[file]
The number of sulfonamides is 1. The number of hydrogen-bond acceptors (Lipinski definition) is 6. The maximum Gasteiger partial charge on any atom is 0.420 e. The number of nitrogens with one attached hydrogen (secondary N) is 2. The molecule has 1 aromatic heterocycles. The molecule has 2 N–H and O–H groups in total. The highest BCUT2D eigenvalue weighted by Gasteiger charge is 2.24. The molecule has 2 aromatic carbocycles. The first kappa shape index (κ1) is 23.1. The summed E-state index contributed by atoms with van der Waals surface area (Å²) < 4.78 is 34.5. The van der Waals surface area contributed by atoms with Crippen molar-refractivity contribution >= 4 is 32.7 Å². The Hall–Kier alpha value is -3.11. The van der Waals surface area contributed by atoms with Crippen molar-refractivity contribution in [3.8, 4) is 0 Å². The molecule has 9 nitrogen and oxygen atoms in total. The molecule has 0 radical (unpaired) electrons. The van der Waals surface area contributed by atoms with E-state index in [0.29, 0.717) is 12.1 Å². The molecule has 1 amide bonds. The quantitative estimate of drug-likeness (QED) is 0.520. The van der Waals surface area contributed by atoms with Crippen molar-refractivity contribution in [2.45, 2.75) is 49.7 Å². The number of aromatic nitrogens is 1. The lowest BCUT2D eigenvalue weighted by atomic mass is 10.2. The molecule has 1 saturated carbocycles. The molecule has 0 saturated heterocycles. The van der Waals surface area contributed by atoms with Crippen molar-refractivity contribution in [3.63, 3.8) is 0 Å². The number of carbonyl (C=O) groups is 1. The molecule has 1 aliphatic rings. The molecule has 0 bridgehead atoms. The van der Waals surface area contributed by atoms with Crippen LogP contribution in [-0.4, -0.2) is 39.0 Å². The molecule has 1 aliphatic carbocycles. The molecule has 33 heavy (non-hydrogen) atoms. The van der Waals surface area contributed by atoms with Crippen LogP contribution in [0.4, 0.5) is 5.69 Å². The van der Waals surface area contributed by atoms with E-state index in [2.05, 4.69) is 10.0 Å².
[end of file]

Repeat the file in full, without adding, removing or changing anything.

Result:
The number of sulfonamides is 1. The number of hydrogen-bond acceptors (Lipinski definition) is 6. The maximum Gasteiger partial charge on any atom is 0.420 e. The number of nitrogens with one attached hydrogen (secondary N) is 2. The molecule has 1 aromatic heterocycles. The molecule has 2 N–H and O–H groups in total. The highest BCUT2D eigenvalue weighted by Gasteiger charge is 2.24. The molecule has 2 aromatic carbocycles. The first kappa shape index (κ1) is 23.1. The summed E-state index contributed by atoms with van der Waals surface area (Å²) < 4.78 is 34.5. The van der Waals surface area contributed by atoms with Crippen molar-refractivity contribution >= 4 is 32.7 Å². The Hall–Kier alpha value is -3.11. The van der Waals surface area contributed by atoms with Crippen molar-refractivity contribution in [3.8, 4) is 0 Å². The molecule has 9 nitrogen and oxygen atoms in total. The molecule has 0 radical (unpaired) electrons. The van der Waals surface area contributed by atoms with E-state index in [0.29, 0.717) is 12.1 Å². The molecule has 1 amide bonds. The quantitative estimate of drug-likeness (QED) is 0.520. The van der Waals surface area contributed by atoms with Crippen molar-refractivity contribution in [2.45, 2.75) is 49.7 Å². The number of aromatic nitrogens is 1. The lowest BCUT2D eigenvalue weighted by atomic mass is 10.2. The molecule has 1 saturated carbocycles. The molecule has 0 saturated heterocycles. The van der Waals surface area contributed by atoms with Crippen molar-refractivity contribution in [3.63, 3.8) is 0 Å². The number of carbonyl (C=O) groups is 1. The molecule has 1 aliphatic rings. The molecule has 0 bridgehead atoms. The van der Waals surface area contributed by atoms with Crippen LogP contribution in [-0.4, -0.2) is 39.0 Å². The molecule has 1 aliphatic carbocycles. The molecule has 33 heavy (non-hydrogen) atoms. The van der Waals surface area contributed by atoms with Crippen LogP contribution in [0.4, 0.5) is 5.69 Å². The van der Waals surface area contributed by atoms with E-state index in [2.05, 4.69) is 10.0 Å².